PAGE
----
The mayor of a coastal town in Somalia's semi-autonomous region of Puntland reports that poorly-paid government security force members are joining forces with local pirates, who are earning millions of dollars from ransom payments. Puntland officials acknowledge that huge ransoms from ship owners are encouraging more and more people to view piracy as a quick way to make money. VOA Correspondent Alisha Ryu has the story from our East Africa Bureau in Nairobi.
The mayor of Eyl, Abdullahi Said Yusuf, tells VOA that about 40 government security force members accompanied by as many as 400 militiamen in pick-up trucks arrived in Eyl earlier this week.
Yusuf says they have joined forces with nearly 24 criminals, who in recent months have turned his coastal town into a booming center for piracy. "They are helping the pirates because they need money," he said.
Puntland's Minister of Fisheries, Ports and Maritime Transportation Ahmed Said Aw-Nur acknowledges that the regional administration has lacked funds to pay the salaries of government and local security forces for several months.
But he says ship owners are as much to blame for the growing piracy problem, because they are paying ransoms that help fuel piracy operations along the Somali coast.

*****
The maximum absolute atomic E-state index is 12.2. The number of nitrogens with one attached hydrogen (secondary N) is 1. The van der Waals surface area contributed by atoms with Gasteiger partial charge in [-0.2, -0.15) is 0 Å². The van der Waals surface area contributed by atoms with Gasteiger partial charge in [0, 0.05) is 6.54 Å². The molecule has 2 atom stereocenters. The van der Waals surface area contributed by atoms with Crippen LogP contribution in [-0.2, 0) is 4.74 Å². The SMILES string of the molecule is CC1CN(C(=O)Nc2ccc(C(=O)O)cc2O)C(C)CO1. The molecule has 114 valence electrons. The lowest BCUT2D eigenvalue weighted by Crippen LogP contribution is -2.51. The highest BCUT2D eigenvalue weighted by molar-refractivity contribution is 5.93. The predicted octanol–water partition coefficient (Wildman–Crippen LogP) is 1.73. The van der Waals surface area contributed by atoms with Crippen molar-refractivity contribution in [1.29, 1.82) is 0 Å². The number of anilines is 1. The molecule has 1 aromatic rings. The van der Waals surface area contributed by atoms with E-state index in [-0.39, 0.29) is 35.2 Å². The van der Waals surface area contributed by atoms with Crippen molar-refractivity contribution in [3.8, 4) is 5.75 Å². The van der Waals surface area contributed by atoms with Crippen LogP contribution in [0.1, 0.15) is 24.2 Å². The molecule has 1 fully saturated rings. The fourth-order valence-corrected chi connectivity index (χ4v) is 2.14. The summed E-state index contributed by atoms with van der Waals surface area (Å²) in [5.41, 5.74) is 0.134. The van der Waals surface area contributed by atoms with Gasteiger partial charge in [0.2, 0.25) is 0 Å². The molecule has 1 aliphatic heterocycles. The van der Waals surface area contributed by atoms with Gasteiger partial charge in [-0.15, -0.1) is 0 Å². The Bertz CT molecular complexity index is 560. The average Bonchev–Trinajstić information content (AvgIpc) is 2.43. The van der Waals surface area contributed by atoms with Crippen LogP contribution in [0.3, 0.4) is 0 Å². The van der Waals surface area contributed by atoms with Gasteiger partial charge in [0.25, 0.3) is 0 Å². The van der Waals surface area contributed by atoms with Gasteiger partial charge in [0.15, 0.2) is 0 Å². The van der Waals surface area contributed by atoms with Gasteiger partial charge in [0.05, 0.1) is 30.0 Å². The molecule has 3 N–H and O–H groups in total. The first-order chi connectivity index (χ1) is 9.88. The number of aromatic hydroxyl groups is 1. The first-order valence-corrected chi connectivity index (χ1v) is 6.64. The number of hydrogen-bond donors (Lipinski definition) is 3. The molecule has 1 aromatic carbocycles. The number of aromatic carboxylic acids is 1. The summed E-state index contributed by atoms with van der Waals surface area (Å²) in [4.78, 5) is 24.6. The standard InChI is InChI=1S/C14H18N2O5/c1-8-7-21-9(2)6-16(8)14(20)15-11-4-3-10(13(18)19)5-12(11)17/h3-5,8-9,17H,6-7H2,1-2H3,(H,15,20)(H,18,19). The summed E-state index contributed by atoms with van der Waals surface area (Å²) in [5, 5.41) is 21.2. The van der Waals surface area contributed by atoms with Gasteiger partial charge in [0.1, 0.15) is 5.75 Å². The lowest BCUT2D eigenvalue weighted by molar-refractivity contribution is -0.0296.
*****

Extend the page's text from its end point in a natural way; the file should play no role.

"The ship owners facilitate that, and we have criticized many times that payment," the minister noted. "The pirates are offering everybody to join them and here, the people are facing food crisis, inflation and so on, and the pirates are getting the money. So, that is the problem."
Puntland authorities have expressed alarm about the surge in piracy along Somalia's 3,000 kilometer-long coast, which is near key shipping lanes connecting the Red Sea with the Indian Ocean. More than 20 ships have been attacked this year, most of them off the coast of Puntland, making that stretch of the coastline one of the most dangerous in the world.
The latest hijacking occurred on 26 May, when Puntland-based pirates seized a Dutch-owned vessel and its nine-member crew. The pirates are demanding more than $1 million in ransom, a sum that international maritime experts say ship owners have paid in the past.
The regional Puntland government and Somalia's transitional federal government say they lack the money and resources to tackle the crisis on their own. They have given their blessings to a U.N. Security Council resolution passed this week that allows states cooperating with the Somali interim government to enter Somali waters to prevent attacks by armed robbers.
But with increasing number of Somalis looking to piracy as a way out of poverty, foreign navies are expected to have limited success in curbing pirate activities.